Although it’s really a nonissue for me, & I realize, (HA) with ironic humor, that I am in complete safety as I observe these things from afar, doing laundry and folding my children’s clothes. I’m not even remotely connected to the SBC or Mars Hill or T4G or any other such acronym.

    But I know that these powerbrokers are able to control the ideological weather, so to speak, and at some point it will reach my particular subculture. And I’m wary of what it might be. So that is why I observe. And vicariously enter the fray — & make “suggestions” to people in positions of influence (like yourself, perhaps?) for a possible preemptive strike or 2.

  15. Lydia
    March 22, 2012 at 5:32 PM

    If you read the documents….stop and think what Petry’s “crime” was that got him fired and in church discipline. Does anyone know what it was listed as? It is telling as to the REAL problem.

    I think what bothered me the most in these docs and in the sgmwikileaks docs is the fake Christianity. The “I love you as a brother” after sticking the knife in and ruining him financially and his reputation. The “I want to reconcile” as a brother in Christ after firing, long time with no response to charges, lying about him for so long and having them shunned by others. The “you are my brother in Christ” after trying to set his father in law (a new Christian) against him and his own daughter. That sort of thing chills me to the bone. God is NEVER to be mocked like that. Ever.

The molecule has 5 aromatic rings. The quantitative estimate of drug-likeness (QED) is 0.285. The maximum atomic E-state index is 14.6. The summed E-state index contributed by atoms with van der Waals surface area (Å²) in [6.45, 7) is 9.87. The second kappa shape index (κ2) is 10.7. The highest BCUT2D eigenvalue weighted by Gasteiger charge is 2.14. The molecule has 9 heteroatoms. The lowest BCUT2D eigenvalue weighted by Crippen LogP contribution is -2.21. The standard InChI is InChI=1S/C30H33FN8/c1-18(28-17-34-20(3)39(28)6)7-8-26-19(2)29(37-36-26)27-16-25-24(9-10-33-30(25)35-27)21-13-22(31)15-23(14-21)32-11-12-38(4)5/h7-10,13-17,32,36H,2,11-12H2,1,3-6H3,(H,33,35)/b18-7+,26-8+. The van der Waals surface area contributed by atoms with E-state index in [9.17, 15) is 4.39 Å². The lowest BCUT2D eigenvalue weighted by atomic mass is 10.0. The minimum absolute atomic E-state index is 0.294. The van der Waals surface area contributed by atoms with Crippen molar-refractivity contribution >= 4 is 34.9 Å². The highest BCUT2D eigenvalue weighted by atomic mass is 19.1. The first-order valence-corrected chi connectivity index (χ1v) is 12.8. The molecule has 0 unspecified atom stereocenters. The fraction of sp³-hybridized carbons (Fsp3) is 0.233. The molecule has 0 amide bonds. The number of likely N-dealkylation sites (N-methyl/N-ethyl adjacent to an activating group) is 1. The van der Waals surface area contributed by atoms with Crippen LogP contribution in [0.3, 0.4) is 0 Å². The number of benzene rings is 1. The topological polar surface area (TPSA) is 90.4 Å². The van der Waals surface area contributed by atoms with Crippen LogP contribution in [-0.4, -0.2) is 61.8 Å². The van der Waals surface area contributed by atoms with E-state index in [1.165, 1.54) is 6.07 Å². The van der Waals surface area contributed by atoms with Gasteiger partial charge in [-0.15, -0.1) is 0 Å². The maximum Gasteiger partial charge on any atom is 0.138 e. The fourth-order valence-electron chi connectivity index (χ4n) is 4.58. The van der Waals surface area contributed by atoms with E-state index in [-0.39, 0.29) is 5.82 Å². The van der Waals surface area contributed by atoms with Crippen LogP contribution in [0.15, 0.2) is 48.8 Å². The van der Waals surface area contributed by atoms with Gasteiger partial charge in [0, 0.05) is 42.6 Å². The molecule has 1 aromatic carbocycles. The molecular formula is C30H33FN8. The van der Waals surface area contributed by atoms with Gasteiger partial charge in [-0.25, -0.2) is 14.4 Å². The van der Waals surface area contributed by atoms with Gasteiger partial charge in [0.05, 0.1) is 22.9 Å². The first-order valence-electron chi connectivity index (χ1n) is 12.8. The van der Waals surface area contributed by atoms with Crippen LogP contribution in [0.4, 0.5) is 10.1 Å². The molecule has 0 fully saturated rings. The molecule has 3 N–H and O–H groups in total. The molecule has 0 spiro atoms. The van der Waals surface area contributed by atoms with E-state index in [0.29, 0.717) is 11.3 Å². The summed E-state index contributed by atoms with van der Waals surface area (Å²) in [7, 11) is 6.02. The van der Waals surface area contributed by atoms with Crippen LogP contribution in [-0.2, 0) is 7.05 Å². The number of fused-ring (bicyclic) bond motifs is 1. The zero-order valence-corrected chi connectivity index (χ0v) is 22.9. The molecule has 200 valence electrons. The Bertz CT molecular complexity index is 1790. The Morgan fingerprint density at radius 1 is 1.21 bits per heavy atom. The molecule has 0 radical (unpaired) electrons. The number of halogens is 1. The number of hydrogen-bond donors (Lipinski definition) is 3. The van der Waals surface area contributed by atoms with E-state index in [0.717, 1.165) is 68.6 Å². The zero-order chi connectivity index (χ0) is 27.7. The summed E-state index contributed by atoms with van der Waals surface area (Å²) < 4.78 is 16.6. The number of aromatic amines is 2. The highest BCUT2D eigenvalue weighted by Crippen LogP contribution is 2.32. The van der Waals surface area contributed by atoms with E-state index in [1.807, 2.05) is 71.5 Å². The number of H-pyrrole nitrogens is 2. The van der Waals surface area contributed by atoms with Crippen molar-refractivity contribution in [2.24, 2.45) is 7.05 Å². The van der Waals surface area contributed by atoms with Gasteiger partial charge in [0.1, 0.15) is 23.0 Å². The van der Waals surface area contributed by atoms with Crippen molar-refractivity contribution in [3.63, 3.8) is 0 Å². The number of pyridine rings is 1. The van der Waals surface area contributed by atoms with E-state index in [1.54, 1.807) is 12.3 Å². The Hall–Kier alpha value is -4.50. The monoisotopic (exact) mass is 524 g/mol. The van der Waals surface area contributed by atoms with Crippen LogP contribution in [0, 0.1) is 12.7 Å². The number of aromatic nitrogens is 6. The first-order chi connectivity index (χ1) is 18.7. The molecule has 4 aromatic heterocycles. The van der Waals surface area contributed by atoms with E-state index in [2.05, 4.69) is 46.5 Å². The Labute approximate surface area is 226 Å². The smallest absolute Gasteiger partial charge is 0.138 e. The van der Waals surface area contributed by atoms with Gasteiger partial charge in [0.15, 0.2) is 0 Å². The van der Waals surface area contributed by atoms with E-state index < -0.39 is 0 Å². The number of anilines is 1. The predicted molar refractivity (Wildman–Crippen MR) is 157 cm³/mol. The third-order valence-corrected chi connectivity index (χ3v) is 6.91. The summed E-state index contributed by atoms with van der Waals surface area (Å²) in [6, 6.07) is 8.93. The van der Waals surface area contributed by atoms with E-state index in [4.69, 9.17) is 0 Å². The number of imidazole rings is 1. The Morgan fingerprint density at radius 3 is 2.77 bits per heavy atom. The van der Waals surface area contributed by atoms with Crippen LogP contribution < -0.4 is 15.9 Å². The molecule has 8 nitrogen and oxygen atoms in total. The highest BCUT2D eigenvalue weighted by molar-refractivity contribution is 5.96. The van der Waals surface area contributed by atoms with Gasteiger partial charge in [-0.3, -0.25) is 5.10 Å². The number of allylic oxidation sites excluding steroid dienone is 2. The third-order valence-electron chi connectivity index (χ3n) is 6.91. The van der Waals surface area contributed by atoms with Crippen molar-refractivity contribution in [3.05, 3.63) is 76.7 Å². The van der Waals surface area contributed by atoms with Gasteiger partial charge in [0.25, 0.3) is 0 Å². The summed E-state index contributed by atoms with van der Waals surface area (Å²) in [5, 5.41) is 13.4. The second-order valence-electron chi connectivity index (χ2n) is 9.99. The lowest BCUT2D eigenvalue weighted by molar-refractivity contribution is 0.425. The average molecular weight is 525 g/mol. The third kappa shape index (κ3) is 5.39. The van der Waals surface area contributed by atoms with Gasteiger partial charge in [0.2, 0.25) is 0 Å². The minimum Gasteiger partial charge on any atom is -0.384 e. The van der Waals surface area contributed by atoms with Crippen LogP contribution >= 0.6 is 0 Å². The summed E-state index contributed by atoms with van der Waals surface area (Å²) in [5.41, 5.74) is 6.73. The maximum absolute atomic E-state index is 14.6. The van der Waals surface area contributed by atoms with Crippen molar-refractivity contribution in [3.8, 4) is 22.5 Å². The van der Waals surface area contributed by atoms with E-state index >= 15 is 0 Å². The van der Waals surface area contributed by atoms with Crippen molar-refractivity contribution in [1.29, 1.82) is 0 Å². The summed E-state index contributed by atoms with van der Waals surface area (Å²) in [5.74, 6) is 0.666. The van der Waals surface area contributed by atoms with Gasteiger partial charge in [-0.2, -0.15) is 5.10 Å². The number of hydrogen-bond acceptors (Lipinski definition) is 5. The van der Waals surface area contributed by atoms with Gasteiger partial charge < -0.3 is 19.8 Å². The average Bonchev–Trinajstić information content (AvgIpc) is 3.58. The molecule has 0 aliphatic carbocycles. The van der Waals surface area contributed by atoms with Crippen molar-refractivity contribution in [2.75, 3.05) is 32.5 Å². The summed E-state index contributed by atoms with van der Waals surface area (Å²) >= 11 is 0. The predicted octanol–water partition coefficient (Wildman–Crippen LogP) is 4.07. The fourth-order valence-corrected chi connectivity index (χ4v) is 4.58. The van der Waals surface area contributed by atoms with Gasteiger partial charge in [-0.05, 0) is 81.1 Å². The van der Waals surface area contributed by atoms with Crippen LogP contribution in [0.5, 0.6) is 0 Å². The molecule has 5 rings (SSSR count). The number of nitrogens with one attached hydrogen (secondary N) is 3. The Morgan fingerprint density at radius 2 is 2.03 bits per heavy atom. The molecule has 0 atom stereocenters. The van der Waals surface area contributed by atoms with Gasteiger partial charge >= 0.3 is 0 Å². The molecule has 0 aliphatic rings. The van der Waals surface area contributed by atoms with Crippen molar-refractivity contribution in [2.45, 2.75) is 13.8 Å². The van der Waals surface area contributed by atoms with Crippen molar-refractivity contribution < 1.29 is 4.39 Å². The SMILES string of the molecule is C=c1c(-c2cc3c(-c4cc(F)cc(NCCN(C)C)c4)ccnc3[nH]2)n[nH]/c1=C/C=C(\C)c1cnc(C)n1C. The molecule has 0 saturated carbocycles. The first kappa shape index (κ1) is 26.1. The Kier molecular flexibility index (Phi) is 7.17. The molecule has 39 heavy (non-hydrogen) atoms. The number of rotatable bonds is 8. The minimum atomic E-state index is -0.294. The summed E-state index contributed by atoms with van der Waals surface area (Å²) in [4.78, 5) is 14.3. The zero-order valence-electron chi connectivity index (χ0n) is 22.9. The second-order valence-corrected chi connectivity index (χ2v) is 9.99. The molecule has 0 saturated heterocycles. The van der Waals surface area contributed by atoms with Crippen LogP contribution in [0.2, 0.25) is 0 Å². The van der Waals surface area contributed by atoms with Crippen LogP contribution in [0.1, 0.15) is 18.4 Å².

As to what to say: It is simple. Get out of ministry. You are no longer qualified and I will make it my business to warn others about the dangers involved and what is not biblical.

    • March 22, 2012 at 6:19 PM


      I will have more on this sordid tale tomorrow, but it appears to me that the “crime” was for an elder to dare ask questions about yet another revision of the by-laws, ones which were just revised with the input of Mr. Petry, an attorney-turned-pastor. This kind of authoritarian leadership must not be tolerated or swept under the rug. The curtain has been pulled back on this charade and it’s time for SBC leaders and others to step up and publicly rebuke this kind of behavior. As I shared with Pam, silence is no longer an option. To remain silent in the face of mounting, credible evidence is to acquiese to the spiritual abuse that is taking place all around us. It’s not just Mark Driscoll and Mars Hill, but he has a prominent “conservative” minsitry that has significant influence on younger pastors, including many younger pastors in the SBC. He also has made inroads into the institutions and entities of the SBC. It’s time for our leaders to go on the record and stop the spin. This is not going away. No more turning a blind eye to the abuses that are being perpetrated by the megachurch, celebrity pastors in our midst.

      Thanks for being willing to speak out. Some will not like it because you are a woman. I hope those people who don’t will be brazen enough to put it on the record. It helps to know where people are coming from so that their inane “kings, prophets, and priests” theology can be Biblically rebutted. This “no immunizations” nonsense must not go unchallenged, either. This is a warped theology that too many powerbrokers have bought into and allowed to flourish. Time to start naming names. Much more to come starting (but not finishing) with tomorrow’s Mega Friday post. Thanks and God bless,


      • April 2, 2012 at 5:16 PM